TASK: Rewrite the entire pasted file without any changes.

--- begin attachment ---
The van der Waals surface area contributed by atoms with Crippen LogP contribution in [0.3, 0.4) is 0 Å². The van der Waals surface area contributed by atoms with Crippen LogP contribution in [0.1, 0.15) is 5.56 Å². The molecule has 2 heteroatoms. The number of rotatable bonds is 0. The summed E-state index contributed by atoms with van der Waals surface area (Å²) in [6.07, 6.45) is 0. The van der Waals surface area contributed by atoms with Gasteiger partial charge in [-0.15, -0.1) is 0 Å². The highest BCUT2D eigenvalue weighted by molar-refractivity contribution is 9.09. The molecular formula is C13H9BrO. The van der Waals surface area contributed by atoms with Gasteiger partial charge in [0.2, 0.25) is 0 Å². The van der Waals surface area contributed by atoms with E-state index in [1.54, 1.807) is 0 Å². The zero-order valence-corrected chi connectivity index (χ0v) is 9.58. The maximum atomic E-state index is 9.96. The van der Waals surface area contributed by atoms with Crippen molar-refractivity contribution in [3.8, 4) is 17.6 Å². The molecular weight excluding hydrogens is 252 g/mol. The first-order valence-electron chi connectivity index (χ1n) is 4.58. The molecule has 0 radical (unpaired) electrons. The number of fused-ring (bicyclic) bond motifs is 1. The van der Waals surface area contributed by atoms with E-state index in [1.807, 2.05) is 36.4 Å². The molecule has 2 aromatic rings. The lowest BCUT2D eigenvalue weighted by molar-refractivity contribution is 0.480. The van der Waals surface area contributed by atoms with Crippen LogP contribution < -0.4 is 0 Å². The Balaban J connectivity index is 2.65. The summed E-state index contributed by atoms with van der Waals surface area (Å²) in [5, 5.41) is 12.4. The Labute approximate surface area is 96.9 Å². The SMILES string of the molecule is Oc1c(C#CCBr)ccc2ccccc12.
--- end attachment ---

The van der Waals surface area contributed by atoms with Crippen LogP contribution in [0.3, 0.4) is 0 Å². The van der Waals surface area contributed by atoms with Crippen LogP contribution in [0.1, 0.15) is 5.56 Å². The molecule has 2 heteroatoms. The number of rotatable bonds is 0. The summed E-state index contributed by atoms with van der Waals surface area (Å²) in [6.07, 6.45) is 0. The van der Waals surface area contributed by atoms with Gasteiger partial charge in [-0.15, -0.1) is 0 Å². The highest BCUT2D eigenvalue weighted by molar-refractivity contribution is 9.09. The molecular formula is C13H9BrO. The van der Waals surface area contributed by atoms with Gasteiger partial charge in [0.2, 0.25) is 0 Å². The van der Waals surface area contributed by atoms with E-state index in [1.54, 1.807) is 0 Å². The zero-order valence-corrected chi connectivity index (χ0v) is 9.58. The maximum atomic E-state index is 9.96. The van der Waals surface area contributed by atoms with Crippen molar-refractivity contribution in [3.8, 4) is 17.6 Å². The molecular weight excluding hydrogens is 252 g/mol. The first-order valence-electron chi connectivity index (χ1n) is 4.58. The molecule has 0 radical (unpaired) electrons. The number of fused-ring (bicyclic) bond motifs is 1. The van der Waals surface area contributed by atoms with E-state index in [1.807, 2.05) is 36.4 Å². The molecule has 2 aromatic rings. The lowest BCUT2D eigenvalue weighted by molar-refractivity contribution is 0.480. The van der Waals surface area contributed by atoms with Crippen LogP contribution < -0.4 is 0 Å². The Balaban J connectivity index is 2.65. The summed E-state index contributed by atoms with van der Waals surface area (Å²) in [5, 5.41) is 12.4. The Labute approximate surface area is 96.9 Å². The SMILES string of the molecule is Oc1c(C#CCBr)ccc2ccccc12.